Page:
analysis diagram

24.fxe6 Qe7

White's control of the f-file, his Rook invasion point at f7, the possible invasion by the Queen at h7 (I missed that in the game) and Black's weak back rank all support the assessment that White is winning.


Even stronger was 25.Qh7 with back rank mate threats, as well as plans to pin Black's Queen with a Rook. Giving up a piece gives temporary respite 25...Bxd5 26.cxd5 Kc8 27.Qc2 The new weakness is the 7th rank and the c-pawn 27...Kb7 (27...c5 28.dxc6 Qxe6 29.Qd2 Qe8 30.Re1 Qd8 31.Re6 Ra7 32.Qe1 Qg5 33.d5 or 27...Qe8 28.Qc6 Qxc6 29.Rf8+ Kb7 30.dxc6+ Kxc6 31.Rxa8) 28.Qc6+ Ka7 29.Rf7 Re8 30.Rxe7 Rxe7 31.Qd7 Rxd7 32.exd7 Kb7 33.d8=Q  It will soon be "curtains" for Black.

25...Qe8 26.Qf3 

This move is fine, but 26.Qf5 was more precise. Why? Because, after the text my opponent could have surprised me with 26...Qxe6, and, while the move wouldn't have saved the game (27.dxe6 Bxf3 28.gxf3 Ra7 29.d5!?) any kind of suprise can be a weapon in blitz.


This leads to a quick end.

27.Rf8 Bxd5 28.Rxe8+ Kxe8 29.Qf7+ Kd8 30.Qd7  checkmate

Monday, December 31, 2018

Jerome Gambit: Took Less Time Than It Takes to Tell

If you know your Jerome Gambit, and can think and move quickly, bullet chess can be a successful arena of play for you.

Check out the following online game from angelcamina, who has a whole minute to get the Jerome Gambit to work for him, and does just fine.

angelcamina - janpecsok18
1 0 bullet, lichess.org, 2018

1.e4 e5 2.Nf3 Nc6 3.Bc4 Bc5 4.Bxf7+

4...Kxf7 5.Nxe5+ Nxe5 6.Qh5+ g6

So far, so good for Black - but is this part of a defense he knows, or is this a reflex reaction to the check?

7.Qxe5 Nf6

Reflex. Black returns a second piece, and tries to find his way in an opening he doesn't know - two pawns down.

8.Qxc5 d6 9.Qe3 Rf8

Castling-by-hand is a standard defensive maneuver, and maybe Black should have continued.

10.O-O Be6

Sometimes this move is okay, and sometimes it is bad, but it always screams "throw a pawn at me!" to White.

11.d4 Qd7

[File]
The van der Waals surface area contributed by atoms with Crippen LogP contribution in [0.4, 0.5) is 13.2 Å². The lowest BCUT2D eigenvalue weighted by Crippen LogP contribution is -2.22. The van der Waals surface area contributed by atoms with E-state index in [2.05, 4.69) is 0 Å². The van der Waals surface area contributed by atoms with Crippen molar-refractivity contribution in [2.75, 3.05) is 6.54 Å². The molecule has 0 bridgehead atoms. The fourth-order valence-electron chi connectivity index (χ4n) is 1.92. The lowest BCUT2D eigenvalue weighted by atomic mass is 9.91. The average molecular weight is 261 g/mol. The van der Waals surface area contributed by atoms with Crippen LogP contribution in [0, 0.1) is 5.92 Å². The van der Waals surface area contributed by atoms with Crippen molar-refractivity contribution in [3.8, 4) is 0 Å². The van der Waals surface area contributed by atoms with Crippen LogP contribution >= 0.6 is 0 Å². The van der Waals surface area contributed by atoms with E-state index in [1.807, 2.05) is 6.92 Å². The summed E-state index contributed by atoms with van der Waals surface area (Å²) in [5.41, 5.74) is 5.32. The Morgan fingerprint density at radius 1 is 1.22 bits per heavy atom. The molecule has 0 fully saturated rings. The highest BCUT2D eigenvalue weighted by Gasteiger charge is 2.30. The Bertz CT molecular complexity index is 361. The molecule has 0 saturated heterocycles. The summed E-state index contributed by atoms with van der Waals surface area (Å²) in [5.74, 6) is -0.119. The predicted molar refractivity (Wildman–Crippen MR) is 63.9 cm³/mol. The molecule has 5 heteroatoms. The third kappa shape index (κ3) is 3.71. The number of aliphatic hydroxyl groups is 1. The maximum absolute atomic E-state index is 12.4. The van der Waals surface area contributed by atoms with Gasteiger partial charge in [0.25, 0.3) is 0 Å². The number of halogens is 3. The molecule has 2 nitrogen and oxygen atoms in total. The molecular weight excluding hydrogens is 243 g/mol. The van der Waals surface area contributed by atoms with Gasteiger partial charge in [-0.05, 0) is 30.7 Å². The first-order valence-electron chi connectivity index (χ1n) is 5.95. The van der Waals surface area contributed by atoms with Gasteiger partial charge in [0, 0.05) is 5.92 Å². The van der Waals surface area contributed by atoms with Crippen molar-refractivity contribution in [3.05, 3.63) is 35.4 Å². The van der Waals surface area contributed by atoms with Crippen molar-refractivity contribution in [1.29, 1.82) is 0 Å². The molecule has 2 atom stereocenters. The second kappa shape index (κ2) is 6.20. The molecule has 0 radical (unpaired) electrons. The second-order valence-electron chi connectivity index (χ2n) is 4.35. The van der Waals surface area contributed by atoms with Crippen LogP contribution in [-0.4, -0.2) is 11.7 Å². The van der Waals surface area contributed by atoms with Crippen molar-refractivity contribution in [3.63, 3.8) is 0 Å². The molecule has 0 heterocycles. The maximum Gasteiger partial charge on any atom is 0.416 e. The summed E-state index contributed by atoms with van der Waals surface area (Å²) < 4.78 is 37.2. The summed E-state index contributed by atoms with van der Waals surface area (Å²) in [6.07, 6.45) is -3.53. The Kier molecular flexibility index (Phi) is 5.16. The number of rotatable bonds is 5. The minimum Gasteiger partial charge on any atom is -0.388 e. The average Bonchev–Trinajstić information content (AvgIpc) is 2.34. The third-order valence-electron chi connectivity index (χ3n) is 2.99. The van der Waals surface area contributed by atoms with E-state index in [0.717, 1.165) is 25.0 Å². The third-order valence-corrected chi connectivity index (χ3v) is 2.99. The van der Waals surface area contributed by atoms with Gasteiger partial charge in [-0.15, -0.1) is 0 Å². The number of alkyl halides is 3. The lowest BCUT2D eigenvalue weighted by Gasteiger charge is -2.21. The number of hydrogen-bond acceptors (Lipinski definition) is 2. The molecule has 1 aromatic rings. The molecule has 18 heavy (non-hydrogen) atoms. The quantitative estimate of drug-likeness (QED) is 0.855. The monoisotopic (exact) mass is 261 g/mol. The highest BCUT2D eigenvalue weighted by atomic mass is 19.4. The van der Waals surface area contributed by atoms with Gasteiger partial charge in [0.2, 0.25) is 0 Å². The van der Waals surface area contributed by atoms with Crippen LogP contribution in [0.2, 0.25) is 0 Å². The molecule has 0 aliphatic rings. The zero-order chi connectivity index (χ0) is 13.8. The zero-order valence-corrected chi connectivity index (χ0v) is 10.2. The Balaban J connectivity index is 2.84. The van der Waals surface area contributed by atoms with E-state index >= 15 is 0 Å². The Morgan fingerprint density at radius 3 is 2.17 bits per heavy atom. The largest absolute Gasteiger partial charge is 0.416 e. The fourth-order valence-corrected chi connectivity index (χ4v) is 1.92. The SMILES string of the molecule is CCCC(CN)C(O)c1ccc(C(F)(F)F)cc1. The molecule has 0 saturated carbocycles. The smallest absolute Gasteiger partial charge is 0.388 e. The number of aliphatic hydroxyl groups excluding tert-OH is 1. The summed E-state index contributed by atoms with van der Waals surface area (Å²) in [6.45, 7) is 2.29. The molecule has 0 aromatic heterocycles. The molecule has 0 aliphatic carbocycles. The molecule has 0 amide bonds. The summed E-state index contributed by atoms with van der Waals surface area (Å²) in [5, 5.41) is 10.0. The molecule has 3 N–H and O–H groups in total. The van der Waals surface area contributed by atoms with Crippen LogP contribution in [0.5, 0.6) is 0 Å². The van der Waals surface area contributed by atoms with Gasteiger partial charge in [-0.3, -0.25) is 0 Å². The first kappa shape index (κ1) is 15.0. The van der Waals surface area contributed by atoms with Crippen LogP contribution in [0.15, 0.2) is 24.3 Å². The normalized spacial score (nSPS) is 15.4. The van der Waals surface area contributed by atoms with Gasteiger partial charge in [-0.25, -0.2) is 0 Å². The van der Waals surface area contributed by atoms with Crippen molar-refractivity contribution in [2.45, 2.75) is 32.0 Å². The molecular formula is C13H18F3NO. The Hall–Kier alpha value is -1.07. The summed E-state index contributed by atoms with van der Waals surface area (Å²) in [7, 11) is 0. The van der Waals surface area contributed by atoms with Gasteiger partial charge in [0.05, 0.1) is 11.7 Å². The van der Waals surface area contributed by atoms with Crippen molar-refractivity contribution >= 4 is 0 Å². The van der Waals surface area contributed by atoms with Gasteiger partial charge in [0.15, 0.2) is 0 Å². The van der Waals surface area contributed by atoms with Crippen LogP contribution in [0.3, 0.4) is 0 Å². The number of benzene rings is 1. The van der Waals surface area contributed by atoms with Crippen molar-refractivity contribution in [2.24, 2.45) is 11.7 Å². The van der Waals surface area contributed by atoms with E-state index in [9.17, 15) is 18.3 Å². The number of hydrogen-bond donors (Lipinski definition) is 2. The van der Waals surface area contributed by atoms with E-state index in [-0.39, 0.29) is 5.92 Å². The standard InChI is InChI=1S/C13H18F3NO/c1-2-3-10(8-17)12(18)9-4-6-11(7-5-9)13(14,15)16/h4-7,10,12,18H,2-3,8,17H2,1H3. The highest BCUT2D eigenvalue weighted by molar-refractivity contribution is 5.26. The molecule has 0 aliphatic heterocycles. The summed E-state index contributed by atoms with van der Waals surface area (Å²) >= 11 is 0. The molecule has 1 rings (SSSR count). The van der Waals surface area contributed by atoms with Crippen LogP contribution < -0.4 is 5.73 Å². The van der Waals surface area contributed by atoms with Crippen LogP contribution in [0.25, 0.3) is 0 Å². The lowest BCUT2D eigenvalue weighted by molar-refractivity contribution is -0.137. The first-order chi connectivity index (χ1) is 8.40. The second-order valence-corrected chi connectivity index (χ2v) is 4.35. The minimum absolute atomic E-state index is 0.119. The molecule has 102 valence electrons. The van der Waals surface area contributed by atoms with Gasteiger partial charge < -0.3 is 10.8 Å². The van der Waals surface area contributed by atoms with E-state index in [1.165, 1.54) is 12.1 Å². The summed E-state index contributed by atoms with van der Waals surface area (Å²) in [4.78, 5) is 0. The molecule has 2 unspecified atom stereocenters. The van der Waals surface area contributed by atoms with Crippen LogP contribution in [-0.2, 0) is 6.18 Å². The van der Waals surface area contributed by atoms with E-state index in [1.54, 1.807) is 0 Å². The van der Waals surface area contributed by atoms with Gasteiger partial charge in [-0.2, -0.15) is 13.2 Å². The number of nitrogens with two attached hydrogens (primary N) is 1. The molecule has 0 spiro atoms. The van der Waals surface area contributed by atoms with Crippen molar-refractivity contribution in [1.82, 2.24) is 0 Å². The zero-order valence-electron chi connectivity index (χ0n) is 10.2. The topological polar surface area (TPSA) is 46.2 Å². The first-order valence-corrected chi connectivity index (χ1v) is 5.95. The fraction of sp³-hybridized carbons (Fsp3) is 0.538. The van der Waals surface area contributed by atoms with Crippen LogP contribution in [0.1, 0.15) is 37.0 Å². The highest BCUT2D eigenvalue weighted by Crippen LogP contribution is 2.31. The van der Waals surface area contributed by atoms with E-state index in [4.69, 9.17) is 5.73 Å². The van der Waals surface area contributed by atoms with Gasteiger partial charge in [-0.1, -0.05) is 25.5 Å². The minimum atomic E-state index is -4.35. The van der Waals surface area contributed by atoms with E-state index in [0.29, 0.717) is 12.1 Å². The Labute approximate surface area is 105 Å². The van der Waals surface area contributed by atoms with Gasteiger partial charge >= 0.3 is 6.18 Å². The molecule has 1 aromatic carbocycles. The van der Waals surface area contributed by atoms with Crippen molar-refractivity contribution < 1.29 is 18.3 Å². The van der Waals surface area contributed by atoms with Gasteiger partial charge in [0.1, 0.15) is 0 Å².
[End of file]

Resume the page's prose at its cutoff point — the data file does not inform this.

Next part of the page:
This might be aimed at preventing f2-f4-f5, or it might be a bit of quick development (the clock is ticking), but 11...Kg8 was probably more consistent.

12.f4 c5

Aimed at the growing White mass of pawns.


Or 13.d5

White's position is better, the first player knows what he is doing - and he might even be ahead on the clock.

13...dxe5 14.fxe5 Bf5

Trying to block the dangerous f-file, but Black can not afford to return any more material.

15.exf6 Kxf6 16.Qe5+ Kf7 17.g4 Black resigned

And that's that. Reminds me of the action sequence that "took less time than it takes to tell".

Nicely done.

Saturday, December 29, 2018

Jerome Gambit: A Positional Dance

I have struggled to appreciate the Human + Computer vs Computer Jerome Gambit games that Bill Wall has sent me, and this has slowed my presentation of some of them. (For an over-all look, see "Jerome Gambit: Centaurs".)

I suppose that I had expected a series of one-sided crushes, revealing brutal new Jerome Gambit refutations and uncovering scintillating dynamic defenses. It didn't turn out that way - at times the game looks like a positional dance. Let's take a look.

Wall/Stockfish - Crafty
centaur match, 2018

1.e4 e5 2.Nf3 Nc6 3.Bc4 Bc5 4.Bxf7+ 

Okay, we all should be expecting a win for White - Stockfish is a higher-rated computer program than Crafty, and it is partnered with Bill, who is pretty knowledgeable when it comes to the Jerome Gambit.

4...Kxf7 5.Nxe5+ Nxe5 6.Qh5+

Bill played two games with White with Critter as his partner, two with Houdini, two with Rybka, and two wth Stockfish. Each time, he played one 6.Qh5+ game and one 6.d4 game. (6.Qh5+ scored 2 - 4 - 2, while 6.d4 scored 2 - 5 - 1.)

6...Ke6 7.f4 Qf6 

Interesting: Black avoids 7...d6, which I have called the annoying or silicon defense, because it annoyingly drains much of the dynamism out of the position, and because it has been a primary choice of computer programs.

The Database has 208 games with 7...d6, with White winning 54% of the time. Instead, it has 133 games with 7...Qf6, with White winning 56% of the time.  

8.Rf1 g6

Even computers like to kick the enemy Queen, but 8...d6, working toward development, is probably a little bit better.

9.Qh3+ Ke7 10.fxe5 Qxe5